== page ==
Mozambique: Civil servants told to return permanently to Mocímboa da Praia - Carta
Photo: O País
The city of Nampula is having problems collecting garbage as a result of equipment breakdowns, leaving residents irate at having to live with the heightened risk of diarrheal diseases during the rainy season.
Every day, the city of Nampula produces around 1,200 cubic metres of solid waste. Constraints in removal services since the end of December have left residents, especially in peripheral neighbourhoods, facing accumulating garbage in their streets.
The Waresta wholesale market, for example – which should have a container for refuse – has become an open-air dump, fertile ground for the proliferation of vectors for the transmission of diarrheal diseases.
“This garbage can cause fatal diseases’ ‘ complains Custodio Romueque.
“We try to manage the garbage, but we have difficulties. We used to remove the garbage every two weeks, but now the municipality’s machines are broken,” market administrator Inácio Sabonete explained.
The proliferation of garbage can be seen in many neighbourhoods. In Muhala Expansão, there is even a street that is completely blocked. Residents criticise the City Council: “If they don’t remove it on the 1st, they can come back a month or two weeks later and it is not possible to solve the problem, because the neighbourhood is so big,” says resident Jussa Muloga. The same opinion is shared by Momade Latifo, who adds that there should at least be rubbish bins for people to put their garbage in.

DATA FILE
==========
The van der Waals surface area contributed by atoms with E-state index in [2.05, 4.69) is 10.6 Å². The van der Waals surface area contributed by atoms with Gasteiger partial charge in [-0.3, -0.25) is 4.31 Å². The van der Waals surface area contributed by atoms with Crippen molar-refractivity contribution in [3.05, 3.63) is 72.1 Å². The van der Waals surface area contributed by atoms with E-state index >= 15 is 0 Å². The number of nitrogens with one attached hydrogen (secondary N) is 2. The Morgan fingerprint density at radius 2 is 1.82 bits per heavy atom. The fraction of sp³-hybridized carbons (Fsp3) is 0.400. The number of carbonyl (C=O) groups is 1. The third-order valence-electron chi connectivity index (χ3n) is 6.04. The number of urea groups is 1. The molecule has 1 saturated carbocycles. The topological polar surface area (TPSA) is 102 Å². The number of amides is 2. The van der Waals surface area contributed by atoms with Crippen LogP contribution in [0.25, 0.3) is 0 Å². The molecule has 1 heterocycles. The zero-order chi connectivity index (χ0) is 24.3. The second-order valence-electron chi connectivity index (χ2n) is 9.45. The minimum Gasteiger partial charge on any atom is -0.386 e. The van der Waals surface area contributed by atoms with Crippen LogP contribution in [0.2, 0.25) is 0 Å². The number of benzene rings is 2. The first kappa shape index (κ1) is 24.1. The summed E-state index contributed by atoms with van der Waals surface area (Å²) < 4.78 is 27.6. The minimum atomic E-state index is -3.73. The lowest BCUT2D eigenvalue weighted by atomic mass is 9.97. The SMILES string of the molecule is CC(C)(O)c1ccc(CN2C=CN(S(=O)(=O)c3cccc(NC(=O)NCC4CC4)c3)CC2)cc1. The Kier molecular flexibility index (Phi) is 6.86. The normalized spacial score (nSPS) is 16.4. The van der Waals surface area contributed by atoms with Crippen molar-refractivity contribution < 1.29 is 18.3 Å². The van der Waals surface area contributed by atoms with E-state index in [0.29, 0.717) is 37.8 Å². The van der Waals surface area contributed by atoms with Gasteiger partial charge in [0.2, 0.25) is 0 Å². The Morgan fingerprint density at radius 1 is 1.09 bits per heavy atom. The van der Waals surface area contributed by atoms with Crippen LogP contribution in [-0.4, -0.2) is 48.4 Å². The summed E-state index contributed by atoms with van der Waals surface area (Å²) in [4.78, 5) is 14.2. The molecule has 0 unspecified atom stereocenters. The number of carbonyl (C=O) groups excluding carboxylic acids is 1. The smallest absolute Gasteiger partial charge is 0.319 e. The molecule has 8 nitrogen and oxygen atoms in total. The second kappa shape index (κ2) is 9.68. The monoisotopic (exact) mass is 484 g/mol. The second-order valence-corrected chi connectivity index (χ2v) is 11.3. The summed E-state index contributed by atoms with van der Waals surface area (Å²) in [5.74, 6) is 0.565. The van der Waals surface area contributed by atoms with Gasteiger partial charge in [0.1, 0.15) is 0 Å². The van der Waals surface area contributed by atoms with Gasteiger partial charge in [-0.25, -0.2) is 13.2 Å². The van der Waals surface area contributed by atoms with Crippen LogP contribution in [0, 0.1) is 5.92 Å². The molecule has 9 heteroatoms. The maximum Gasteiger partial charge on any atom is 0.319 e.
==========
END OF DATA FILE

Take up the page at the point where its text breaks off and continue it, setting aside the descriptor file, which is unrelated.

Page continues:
The Communication Department of the Municipality of Nampula confirmed the breakdown of the waste removal equipment, but said that the situation was resolved this Monday, and that garbage collections would resume.
The Department of Public Health in the Provincial Health Services in Nampula, in the person of Dr Geraldino Avalinho, said that there was as yet no record of diarrheal diseases in the city, but that he shared the concern over sanitation problems in districts where diarrhoea and cholera are endemic.
“We still do not have any reported cases, but we are concerned about the situation of sanitation in the environment, as almost all endemic districts present a deficient sanitation system, which provides and creates fertile ground for the proliferation of vectors,” he said in a written message, mentioning by name the districts of Nampula, Memba, Eráti, Moma, Monapo, Nacala-Porto and Mogovolas.
By Ricardo Machava